Case Study One: The Right to Respect for Family life

27th January 2016 by

In this immigration case, our client, a retail worker, sought our assistance when he and his family came under the threat of deportation from the UK. Our client and his wife, both from Pakistan, had entered the UK illegally years previously and had since built a home and family life together, with the birth of their child.

After a considerable period of time spent living and working in the UK, our client came to the attention of the Home Office whilst working in a retail store and was arrested and detained under Section 10 of the Immigration and Asylum Act 1999. This states the provisions under which people who are in the UK unlawfully may be subjected to administrative removal procedures.

Building our client’s case to remain in the UK

To combat the significant risk of our client being deported from the UK, either with or without his family, we submitted a human rights claim under Article Eight of the European Convention on Human Rights. This declares that every person has the right to respect for their private and family life, home and correspondence. Under Article Eight, the state is obliged to refrain from interfering with an individual’s established family life, such as deporting a family member, subject to certain restrictions and in accordance with the law. We submitted the claim using the FLR(FP) application form which requests permission to extend an individual’s stay in the UK on the basis of family life as a parent.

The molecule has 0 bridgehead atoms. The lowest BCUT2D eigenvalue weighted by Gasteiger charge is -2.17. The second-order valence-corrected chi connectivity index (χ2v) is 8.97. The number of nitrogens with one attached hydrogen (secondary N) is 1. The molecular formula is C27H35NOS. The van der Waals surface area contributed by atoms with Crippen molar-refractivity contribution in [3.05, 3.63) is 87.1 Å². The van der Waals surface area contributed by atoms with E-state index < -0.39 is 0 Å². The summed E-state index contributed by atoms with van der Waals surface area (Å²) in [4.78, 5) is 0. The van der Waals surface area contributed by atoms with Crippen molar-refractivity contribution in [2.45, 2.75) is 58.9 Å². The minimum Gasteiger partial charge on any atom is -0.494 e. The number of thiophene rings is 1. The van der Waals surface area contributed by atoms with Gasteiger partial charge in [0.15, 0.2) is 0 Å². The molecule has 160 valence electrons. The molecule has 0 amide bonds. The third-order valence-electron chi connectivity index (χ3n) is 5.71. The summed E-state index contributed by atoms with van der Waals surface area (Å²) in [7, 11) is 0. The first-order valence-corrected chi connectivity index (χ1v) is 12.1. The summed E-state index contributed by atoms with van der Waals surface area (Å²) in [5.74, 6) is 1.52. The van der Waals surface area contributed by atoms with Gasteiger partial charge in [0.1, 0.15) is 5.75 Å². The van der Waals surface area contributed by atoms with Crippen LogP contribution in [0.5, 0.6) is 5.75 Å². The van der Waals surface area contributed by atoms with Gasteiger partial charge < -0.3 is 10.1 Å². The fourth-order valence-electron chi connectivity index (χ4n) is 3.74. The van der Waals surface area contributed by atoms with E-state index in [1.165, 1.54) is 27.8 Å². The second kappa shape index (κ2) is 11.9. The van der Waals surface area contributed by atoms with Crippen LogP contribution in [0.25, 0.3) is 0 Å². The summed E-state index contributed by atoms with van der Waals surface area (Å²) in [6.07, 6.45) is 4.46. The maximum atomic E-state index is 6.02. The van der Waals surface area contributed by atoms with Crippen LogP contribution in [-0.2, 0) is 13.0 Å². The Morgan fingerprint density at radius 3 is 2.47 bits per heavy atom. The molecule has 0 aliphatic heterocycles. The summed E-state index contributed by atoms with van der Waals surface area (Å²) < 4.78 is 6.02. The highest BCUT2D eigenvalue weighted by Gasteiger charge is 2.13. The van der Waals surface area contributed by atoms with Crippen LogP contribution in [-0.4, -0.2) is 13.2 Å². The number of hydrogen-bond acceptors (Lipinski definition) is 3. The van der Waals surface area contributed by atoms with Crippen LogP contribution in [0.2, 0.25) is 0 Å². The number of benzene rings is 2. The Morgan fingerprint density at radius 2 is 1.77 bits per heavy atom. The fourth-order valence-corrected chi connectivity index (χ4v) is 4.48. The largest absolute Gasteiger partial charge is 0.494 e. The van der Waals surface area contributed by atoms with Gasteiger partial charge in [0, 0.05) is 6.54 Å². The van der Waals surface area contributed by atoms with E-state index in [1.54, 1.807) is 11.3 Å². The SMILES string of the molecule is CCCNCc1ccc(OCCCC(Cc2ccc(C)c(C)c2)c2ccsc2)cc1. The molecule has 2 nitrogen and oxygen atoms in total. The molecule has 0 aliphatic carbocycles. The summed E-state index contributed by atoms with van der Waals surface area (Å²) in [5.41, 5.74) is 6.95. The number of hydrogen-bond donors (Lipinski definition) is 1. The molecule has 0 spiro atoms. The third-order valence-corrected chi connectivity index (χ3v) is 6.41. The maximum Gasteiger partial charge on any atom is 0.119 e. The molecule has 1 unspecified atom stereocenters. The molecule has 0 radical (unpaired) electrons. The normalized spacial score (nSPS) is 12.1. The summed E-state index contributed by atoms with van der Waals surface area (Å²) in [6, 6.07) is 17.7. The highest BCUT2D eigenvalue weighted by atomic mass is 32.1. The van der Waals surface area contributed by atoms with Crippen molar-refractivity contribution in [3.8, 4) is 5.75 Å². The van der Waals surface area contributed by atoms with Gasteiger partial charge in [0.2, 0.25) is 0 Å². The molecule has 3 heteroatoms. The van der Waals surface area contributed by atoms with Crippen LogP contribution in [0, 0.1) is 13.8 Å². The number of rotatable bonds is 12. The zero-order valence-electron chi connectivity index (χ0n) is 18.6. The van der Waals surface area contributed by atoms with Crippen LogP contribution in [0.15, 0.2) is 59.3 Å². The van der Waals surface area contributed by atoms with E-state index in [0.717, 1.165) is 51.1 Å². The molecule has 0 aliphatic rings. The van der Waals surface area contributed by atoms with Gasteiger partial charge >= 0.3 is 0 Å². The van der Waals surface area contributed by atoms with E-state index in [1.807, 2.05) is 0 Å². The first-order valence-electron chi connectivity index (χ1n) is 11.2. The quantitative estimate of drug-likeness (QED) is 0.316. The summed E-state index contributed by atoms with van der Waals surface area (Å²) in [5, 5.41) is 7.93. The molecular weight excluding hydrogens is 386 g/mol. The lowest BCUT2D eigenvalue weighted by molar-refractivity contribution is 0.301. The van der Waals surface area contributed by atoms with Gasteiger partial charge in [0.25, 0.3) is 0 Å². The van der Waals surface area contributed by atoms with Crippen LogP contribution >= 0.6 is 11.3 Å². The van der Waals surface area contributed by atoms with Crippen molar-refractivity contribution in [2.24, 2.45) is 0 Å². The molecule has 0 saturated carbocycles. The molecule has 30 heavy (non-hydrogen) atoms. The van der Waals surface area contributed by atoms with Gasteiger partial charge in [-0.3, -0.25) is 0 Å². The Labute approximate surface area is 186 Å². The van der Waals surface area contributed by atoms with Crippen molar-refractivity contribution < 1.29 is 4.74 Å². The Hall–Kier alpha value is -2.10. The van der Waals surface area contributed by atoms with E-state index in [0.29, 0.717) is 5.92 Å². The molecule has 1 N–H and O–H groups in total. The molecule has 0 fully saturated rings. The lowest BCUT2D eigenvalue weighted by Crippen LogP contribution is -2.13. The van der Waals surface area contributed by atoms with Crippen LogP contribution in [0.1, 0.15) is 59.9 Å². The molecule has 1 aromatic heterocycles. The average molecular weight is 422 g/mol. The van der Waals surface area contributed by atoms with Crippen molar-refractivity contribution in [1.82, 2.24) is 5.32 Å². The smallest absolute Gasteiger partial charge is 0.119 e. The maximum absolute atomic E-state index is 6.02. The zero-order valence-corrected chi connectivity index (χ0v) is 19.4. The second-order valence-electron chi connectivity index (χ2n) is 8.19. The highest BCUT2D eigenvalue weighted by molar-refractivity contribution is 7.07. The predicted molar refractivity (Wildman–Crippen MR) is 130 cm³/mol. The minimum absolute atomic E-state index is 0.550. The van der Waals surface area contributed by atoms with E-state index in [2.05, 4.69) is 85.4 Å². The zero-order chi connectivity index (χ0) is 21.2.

The core of our argument was that the child of our client had been continuously living in the UK for nine years. This met with the Home Office’s previous Seven Years Child Concession Rule which is now considered a human rights claim. This allows a parent to remain in the UK if the child has lived in the country continuously for at least seven years.

To strengthen our case further, we requested the Home Office consider whether removing the child to Pakistan with his family would be safeguarding the child’s best interests, referring to Section 55 of the Borders, Citizenship and Immigration Act 2009 which states the Secretary of State’s duties regarding the welfare of children. This includes consideration towards the child’s development and optimum life chances to enter adulthood successfully.

The outcome of the case

On the strength of our case, the Home Office decided to grant the family three years discretionary leave to remain in the UK as a family.

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